A WEST Dorset man is set to spend 21 days in the saddle, riding thousands of miles for a charity fundraiser.
Howard Dyson, of Morcombelake, is taking part in the Tour de Force, a cycle ride which follows the same route as the Tour de France.
Cycling 108 miles every day, the 2,270 mile route will involve 62,000 metres of hill climbs – seven times the height of Everest.
Howard, whose mother Moreen ran a sheep holding in Morcombelake for 40 years, said he is expecting it to be the ‘longest and most physically demanding challenge’ ever.
He said: “I have been known to do the odd cycle ride in my time, but this is way beyond all of that. Several days of riding in a row can be tough – but 21 days back to back, well that’s just monster.”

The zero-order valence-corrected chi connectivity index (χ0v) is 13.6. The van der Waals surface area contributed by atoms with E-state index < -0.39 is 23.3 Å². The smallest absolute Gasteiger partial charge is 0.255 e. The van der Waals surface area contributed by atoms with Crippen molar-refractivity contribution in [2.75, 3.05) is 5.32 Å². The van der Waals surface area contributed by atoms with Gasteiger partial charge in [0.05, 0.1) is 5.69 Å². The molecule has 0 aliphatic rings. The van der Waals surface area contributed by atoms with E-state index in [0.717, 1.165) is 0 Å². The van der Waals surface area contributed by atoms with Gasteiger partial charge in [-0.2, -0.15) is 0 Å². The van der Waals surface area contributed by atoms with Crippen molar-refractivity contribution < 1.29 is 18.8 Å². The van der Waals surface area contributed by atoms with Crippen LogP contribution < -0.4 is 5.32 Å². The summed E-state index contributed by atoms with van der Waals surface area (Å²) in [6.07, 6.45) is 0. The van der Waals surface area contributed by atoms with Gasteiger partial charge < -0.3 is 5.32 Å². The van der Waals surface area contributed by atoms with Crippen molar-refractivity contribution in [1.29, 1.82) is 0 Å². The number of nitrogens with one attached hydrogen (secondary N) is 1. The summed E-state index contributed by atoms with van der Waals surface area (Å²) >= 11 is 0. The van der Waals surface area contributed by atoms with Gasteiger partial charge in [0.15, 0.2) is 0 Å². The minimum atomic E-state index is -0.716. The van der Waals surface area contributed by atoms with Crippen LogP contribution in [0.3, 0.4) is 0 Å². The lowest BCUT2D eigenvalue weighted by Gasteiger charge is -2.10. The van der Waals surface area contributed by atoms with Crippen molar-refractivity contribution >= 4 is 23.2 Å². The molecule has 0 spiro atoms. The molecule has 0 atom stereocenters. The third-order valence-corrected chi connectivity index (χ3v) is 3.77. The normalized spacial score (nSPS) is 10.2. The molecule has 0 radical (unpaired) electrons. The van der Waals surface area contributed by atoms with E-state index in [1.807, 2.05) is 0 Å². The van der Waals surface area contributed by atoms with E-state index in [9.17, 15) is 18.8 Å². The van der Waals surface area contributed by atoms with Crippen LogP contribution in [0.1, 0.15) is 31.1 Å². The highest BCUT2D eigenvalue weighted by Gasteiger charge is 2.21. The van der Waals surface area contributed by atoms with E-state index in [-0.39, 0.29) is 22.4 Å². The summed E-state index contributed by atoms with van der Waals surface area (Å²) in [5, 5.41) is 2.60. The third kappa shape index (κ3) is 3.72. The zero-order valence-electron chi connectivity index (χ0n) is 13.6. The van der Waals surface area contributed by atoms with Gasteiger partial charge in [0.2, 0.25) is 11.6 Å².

He and other charity cyclers will set off on June 28, seven days ahead of the Tour professionals.
And while the pros will fly between stages, Howard and co will face early starts and long bus journeys – and nine hours a day in the saddle.
Howard, who went to school in Whitchurch and Beaminster, is raising money for the William Wates Memorial Trust.
He said: “Not only is this an outstanding event, but also the family charity behind this is outstanding.
“They have distributed over £1.5million to a wide range of very worthwhile national and international charities, all aimed at improving the life chances of less fortunate youngsters.”
To make a donation visit bmycharity.com/HowardDysonTourDeForce